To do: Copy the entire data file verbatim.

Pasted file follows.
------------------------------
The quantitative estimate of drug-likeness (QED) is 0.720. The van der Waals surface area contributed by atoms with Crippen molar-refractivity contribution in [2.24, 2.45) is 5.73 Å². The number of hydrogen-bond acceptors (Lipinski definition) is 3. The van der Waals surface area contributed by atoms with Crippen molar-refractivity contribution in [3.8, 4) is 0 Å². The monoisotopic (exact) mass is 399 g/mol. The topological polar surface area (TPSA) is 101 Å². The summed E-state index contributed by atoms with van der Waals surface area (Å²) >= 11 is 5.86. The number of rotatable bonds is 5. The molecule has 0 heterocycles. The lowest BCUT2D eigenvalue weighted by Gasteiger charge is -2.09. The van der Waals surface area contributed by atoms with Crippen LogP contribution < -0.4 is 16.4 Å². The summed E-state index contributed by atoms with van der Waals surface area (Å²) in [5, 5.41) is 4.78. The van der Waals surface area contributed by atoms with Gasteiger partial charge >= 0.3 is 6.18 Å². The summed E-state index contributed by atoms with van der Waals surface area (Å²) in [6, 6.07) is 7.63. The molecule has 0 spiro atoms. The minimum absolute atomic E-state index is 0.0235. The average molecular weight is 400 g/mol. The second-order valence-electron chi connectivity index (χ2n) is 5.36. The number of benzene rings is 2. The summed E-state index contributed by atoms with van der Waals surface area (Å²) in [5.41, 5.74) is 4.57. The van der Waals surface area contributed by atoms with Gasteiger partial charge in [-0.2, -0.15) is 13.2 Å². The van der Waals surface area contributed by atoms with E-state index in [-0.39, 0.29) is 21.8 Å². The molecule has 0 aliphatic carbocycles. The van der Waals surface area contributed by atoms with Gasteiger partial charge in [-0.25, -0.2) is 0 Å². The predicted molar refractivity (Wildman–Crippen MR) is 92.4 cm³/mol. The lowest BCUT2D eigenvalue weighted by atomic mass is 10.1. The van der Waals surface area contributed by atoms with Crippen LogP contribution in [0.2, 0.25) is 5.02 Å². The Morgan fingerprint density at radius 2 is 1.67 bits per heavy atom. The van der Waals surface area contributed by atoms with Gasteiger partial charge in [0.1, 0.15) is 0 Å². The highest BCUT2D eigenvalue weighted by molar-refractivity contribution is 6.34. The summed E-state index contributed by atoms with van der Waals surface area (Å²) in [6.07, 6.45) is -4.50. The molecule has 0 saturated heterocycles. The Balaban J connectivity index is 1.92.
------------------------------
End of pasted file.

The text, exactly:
The quantitative estimate of drug-likeness (QED) is 0.720. The van der Waals surface area contributed by atoms with Crippen molar-refractivity contribution in [2.24, 2.45) is 5.73 Å². The number of hydrogen-bond acceptors (Lipinski definition) is 3. The van der Waals surface area contributed by atoms with Crippen molar-refractivity contribution in [3.8, 4) is 0 Å². The monoisotopic (exact) mass is 399 g/mol. The topological polar surface area (TPSA) is 101 Å². The summed E-state index contributed by atoms with van der Waals surface area (Å²) >= 11 is 5.86. The number of rotatable bonds is 5. The molecule has 0 heterocycles. The lowest BCUT2D eigenvalue weighted by Gasteiger charge is -2.09. The van der Waals surface area contributed by atoms with Crippen LogP contribution < -0.4 is 16.4 Å². The summed E-state index contributed by atoms with van der Waals surface area (Å²) in [5, 5.41) is 4.78. The van der Waals surface area contributed by atoms with Gasteiger partial charge >= 0.3 is 6.18 Å². The summed E-state index contributed by atoms with van der Waals surface area (Å²) in [6, 6.07) is 7.63. The molecule has 0 spiro atoms. The minimum absolute atomic E-state index is 0.0235. The average molecular weight is 400 g/mol. The second-order valence-electron chi connectivity index (χ2n) is 5.36. The number of benzene rings is 2. The summed E-state index contributed by atoms with van der Waals surface area (Å²) in [5.41, 5.74) is 4.57. The van der Waals surface area contributed by atoms with Gasteiger partial charge in [-0.2, -0.15) is 13.2 Å². The van der Waals surface area contributed by atoms with E-state index in [-0.39, 0.29) is 21.8 Å². The molecule has 0 aliphatic carbocycles. The van der Waals surface area contributed by atoms with Gasteiger partial charge in [-0.25, -0.2) is 0 Å². The predicted molar refractivity (Wildman–Crippen MR) is 92.4 cm³/mol. The lowest BCUT2D eigenvalue weighted by atomic mass is 10.1. The van der Waals surface area contributed by atoms with Crippen LogP contribution in [0.2, 0.25) is 5.02 Å². The Morgan fingerprint density at radius 2 is 1.67 bits per heavy atom. The van der Waals surface area contributed by atoms with Gasteiger partial charge in [0.1, 0.15) is 0 Å². The highest BCUT2D eigenvalue weighted by molar-refractivity contribution is 6.34. The summed E-state index contributed by atoms with van der Waals surface area (Å²) in [6.07, 6.45) is -4.50. The molecule has 0 saturated heterocycles. The Balaban J connectivity index is 1.92.